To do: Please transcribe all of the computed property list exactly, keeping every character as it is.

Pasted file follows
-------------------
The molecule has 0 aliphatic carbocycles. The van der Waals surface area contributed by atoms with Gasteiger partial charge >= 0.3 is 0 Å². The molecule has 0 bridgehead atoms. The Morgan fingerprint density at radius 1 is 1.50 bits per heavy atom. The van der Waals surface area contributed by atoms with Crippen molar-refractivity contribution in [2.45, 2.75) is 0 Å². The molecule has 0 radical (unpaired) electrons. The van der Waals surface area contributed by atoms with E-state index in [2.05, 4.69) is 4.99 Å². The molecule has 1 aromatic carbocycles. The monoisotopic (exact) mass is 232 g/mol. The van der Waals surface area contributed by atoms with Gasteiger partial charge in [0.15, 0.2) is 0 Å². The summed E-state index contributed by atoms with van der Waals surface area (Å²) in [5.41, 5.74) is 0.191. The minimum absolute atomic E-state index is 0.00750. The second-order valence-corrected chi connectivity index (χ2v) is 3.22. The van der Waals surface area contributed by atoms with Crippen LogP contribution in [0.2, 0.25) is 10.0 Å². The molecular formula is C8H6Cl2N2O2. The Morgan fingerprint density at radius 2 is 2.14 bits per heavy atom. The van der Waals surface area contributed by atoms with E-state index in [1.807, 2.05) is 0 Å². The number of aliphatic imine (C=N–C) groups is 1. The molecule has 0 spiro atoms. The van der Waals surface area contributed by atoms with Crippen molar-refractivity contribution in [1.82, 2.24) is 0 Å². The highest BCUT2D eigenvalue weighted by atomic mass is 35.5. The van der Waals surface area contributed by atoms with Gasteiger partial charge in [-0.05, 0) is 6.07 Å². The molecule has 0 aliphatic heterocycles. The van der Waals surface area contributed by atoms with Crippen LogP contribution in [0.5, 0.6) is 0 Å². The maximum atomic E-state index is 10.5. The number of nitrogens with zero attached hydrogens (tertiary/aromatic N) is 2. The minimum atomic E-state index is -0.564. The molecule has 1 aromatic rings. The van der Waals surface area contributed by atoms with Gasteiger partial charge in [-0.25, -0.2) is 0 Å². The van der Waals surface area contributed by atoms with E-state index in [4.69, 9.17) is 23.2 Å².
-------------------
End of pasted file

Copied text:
The molecule has 0 aliphatic carbocycles. The van der Waals surface area contributed by atoms with Gasteiger partial charge >= 0.3 is 0 Å². The molecule has 0 bridgehead atoms. The Morgan fingerprint density at radius 1 is 1.50 bits per heavy atom. The van der Waals surface area contributed by atoms with Crippen molar-refractivity contribution in [2.45, 2.75) is 0 Å². The molecule has 0 radical (unpaired) electrons. The van der Waals surface area contributed by atoms with E-state index in [2.05, 4.69) is 4.99 Å². The molecule has 1 aromatic carbocycles. The monoisotopic (exact) mass is 232 g/mol. The van der Waals surface area contributed by atoms with Gasteiger partial charge in [0.15, 0.2) is 0 Å². The summed E-state index contributed by atoms with van der Waals surface area (Å²) in [5.41, 5.74) is 0.191. The minimum absolute atomic E-state index is 0.00750. The second-order valence-corrected chi connectivity index (χ2v) is 3.22. The van der Waals surface area contributed by atoms with Crippen LogP contribution in [0.2, 0.25) is 10.0 Å². The molecular formula is C8H6Cl2N2O2. The Morgan fingerprint density at radius 2 is 2.14 bits per heavy atom. The van der Waals surface area contributed by atoms with E-state index in [1.807, 2.05) is 0 Å². The number of aliphatic imine (C=N–C) groups is 1. The molecule has 0 spiro atoms. The van der Waals surface area contributed by atoms with Crippen molar-refractivity contribution in [1.82, 2.24) is 0 Å². The highest BCUT2D eigenvalue weighted by atomic mass is 35.5. The van der Waals surface area contributed by atoms with Gasteiger partial charge in [-0.05, 0) is 6.07 Å². The molecule has 0 aliphatic heterocycles. The van der Waals surface area contributed by atoms with Crippen LogP contribution in [0.5, 0.6) is 0 Å². The maximum atomic E-state index is 10.5. The number of nitrogens with zero attached hydrogens (tertiary/aromatic N) is 2. The minimum atomic E-state index is -0.564. The molecule has 1 aromatic rings. The van der Waals surface area contributed by atoms with Gasteiger partial charge in [-0.25, -0.2) is 0 Å². The van der Waals surface area contributed by atoms with E-state index in [4.69, 9.17) is 23.2 Å².